Jingdezhen, Jiangxi, China is widely recognized as the Porcelain capital the world with a history of more than 2,000 years in the production of valuable ceramics. As a tribute to this tradition, architects have made Studio Zhu-Pei erected an open-air structure with towering arches that mimick traditional stoves. The spacious brick vaults now house the Imperial Kiln Museum of the North City, which is located next to the production facilities that were used during the Ming and Qing dynasties.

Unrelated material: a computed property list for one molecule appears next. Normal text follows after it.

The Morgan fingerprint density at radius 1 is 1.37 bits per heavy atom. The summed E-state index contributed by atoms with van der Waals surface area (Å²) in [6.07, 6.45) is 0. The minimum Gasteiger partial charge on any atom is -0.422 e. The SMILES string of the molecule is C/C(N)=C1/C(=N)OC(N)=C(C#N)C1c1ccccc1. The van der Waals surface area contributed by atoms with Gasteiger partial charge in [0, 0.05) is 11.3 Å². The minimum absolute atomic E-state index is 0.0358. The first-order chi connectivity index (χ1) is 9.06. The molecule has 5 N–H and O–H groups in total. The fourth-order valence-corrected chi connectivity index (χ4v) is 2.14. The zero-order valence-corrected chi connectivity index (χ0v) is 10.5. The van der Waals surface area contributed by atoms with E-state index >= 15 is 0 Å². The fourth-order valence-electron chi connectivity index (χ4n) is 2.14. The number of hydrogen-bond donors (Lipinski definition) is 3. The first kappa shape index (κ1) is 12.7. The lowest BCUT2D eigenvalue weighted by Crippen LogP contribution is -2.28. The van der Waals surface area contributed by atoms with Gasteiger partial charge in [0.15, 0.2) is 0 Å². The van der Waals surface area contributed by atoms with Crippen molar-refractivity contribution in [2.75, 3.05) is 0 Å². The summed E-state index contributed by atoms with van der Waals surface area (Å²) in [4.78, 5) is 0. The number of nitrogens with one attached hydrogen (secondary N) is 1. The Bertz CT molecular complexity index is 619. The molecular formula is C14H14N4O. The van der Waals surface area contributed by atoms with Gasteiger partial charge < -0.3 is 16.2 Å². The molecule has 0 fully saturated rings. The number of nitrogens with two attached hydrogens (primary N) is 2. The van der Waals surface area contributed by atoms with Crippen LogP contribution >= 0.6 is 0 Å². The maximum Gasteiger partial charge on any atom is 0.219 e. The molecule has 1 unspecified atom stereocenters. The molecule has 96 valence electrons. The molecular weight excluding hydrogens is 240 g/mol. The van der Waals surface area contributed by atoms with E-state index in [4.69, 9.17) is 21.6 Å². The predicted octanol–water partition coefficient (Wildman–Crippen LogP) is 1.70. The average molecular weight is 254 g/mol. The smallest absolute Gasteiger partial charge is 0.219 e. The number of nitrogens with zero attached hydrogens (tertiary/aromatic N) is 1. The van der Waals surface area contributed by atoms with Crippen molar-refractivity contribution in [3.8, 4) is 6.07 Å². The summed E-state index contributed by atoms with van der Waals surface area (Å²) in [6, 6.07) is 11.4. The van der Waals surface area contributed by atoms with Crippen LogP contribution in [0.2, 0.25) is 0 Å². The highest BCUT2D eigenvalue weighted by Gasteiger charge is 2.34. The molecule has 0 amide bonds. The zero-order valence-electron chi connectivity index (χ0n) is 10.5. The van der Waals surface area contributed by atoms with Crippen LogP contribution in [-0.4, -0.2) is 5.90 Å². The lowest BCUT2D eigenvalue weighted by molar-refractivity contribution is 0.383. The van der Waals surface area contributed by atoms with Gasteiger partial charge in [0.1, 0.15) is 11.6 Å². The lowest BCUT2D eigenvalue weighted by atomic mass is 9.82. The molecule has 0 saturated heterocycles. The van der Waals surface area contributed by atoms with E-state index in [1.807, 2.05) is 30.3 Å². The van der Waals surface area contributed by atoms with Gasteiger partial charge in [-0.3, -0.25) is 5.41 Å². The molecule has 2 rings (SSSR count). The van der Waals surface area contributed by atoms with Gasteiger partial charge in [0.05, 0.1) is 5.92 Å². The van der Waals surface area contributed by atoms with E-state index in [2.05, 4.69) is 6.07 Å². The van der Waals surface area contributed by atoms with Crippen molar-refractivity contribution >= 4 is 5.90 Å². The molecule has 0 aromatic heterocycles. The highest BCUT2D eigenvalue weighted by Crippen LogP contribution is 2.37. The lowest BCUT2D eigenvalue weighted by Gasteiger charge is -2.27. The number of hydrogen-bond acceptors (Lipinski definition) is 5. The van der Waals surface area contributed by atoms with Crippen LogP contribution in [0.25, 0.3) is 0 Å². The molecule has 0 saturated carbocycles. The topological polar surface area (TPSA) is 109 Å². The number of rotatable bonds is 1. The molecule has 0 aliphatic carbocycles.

In order to preserve and demarcate the existing ruins on the site, Studio Zhu-Pei configured the new building around the remains, like courtyards and monuments embedded in the ground, in a way that brings history and contemporary culture into a single space united. Each of the curved structures, made from both recycled and new bricks, is different in volume and length, allowing light to flow in at different angles throughout the day. The entrance to the museum is on the ground floor, so “the experience of the people entering is the same as that of the previous artisans,” say the architects in an explanation.
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